How Chicago White Sox and Cubs players performed in the All-Star Game, including Tim Anderson’s part in a flashy double play – The Denver Post



The night began with Denzel Washington honoring Jackie Robinson.

Moments later, members of the National League and American League teams gathered near home plate at Dodger Stadium, where Mookie Betts led the crowd in wishing Rachel Robinson a happy 100th birthday.

There were big cheers when Clayton Kershaw of the hometown Los Angeles Dodgers struck out New York Yankees slugger Aaron Judge.

Judge’s Yankees teammate Giancarlo Stanton provided the power with a two-run homer in the fourth against another Dodgers pitcher, Tony Gonsolin. Byron Buxton of the Minnesota Twins followed with a homer to left.

It was the seventh set of back-to-back homers in All-Star Game history, and they were enough to lead the American League to a 3-2 win in front of 52,518.

The Chicago White Sox had two players on the AL roster — Tim Anderson, who started at shortstop, and closer Liam Hendriks — and the Chicago Cubs had two on the NL squad in starting catcher Willson Contreras and outfielder Ian Happ.

Here’s how the game went for the players from both teams.

White Sox

Tim Anderson

After just missing out on a chance to hit in his first All-Star Game last year in Denver — he was on deck in the ninth inning — Anderson made the most of being voted a starter this year. He went 1-for-2 with a single to left in the fourth.

Anderson was the first Sox player to start at shortstop in the All-Star Game since Luis Aparicio in 1970, and he was involved in the action in the first inning, taking part in a tremendous double play.

Cleveland Guardians second baseman Andrés Giménez went to his backhand to field Manny Machado’s hard-hit grounder. Giménez made a behind-the-back flip to Anderson, who threw to first to complete the double play.

Anderson squared off against Sandy Alcantara of the Miami Marlins in his first at-bat, grounding out to first to end the second inning.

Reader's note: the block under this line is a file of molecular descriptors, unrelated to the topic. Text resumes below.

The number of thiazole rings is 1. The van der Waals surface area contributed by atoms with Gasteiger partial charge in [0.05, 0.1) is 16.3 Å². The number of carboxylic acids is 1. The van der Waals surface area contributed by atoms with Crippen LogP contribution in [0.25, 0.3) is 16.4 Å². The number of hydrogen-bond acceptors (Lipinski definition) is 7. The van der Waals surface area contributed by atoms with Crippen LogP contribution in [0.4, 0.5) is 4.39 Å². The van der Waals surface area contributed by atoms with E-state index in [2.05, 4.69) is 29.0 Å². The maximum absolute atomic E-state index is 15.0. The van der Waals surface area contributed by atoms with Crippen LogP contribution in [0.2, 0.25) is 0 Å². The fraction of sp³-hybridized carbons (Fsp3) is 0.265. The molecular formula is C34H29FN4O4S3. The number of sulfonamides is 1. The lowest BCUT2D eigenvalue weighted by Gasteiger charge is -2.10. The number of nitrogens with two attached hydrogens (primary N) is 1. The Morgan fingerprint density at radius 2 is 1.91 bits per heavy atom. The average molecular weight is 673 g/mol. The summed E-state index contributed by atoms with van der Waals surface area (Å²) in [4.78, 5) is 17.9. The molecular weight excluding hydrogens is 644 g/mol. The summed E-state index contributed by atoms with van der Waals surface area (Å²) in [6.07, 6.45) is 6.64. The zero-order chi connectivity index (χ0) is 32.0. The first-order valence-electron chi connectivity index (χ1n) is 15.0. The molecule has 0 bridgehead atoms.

Anderson ranged to his left to make a nice play in the third, fielding and throwing out Machado.

He came up during the AL’s three-run fourth, following the back-to-back homers with the single to left against Gonsolin. Xander Bogaerts of the Boston Red Sox replaced Anderson at shortstop in the bottom of the fourth.

“It’s such a blessing to be right in the mix,” he told the Tribune before the game.

Liam Hendriks

Hendriks earned the save in last year’s game at Coors Field.

“I want to make sure that every person who hasn’t been part of the game has an opportunity before I do,” Hendriks, also an All-Star in 2019 with the Oakland Athletics, told the Tribune before Tuesday’s game. “If an opportunity arises, an opportunity arises.”

An opportunity arose in the eighth when Hendriks entered with two outs and a runner on first. He faced Travis d’Arnaud and got the Atlanta Braves catcher to fly out to center.

He screamed, “Julio,” as in Julio Rodríguez of the Seattle Mariners, who made the catch. He waved while asking for the ball.

Hendriks hugged AL manager Dusty Baker when he made it to the dugout.

Cubs

Willson Contreras

Willson and William Contreras became the first pair of brothers since Roberto and Sandy Alomar Jr. in 1992 to start an All-Star Game together. Willson batted sixth in the NL lineup and William seventh.

Willson came up in the first and struck out swinging against starter Shane McClanahan of the Tampa Bay Rays. William struck out looking against Alex Manoah of the Toronto Blue Jays to begin the second.

Facing the A’s Paul Blackburn in the fourth, Willson reached on a fielding error by Guardians third baseman José Ramírez. William didn’t get the chance to drive in his brother, as he was lifted for Albert Pujols.

Willson exited after the fifth, replaced by d’Arnaud behind the plate.

Ian Happ

Happ made his first All-Star appearance, entering in the sixth at center field. Next to him in left was former Cub Kyle Schwarber.

Happ batted with two outs in the seventh against Gregory Soto of the Detroit Tigers. He worked a full count before drawing a walk.

Happ was on deck when Jake Cronenworth struck out to end the game.

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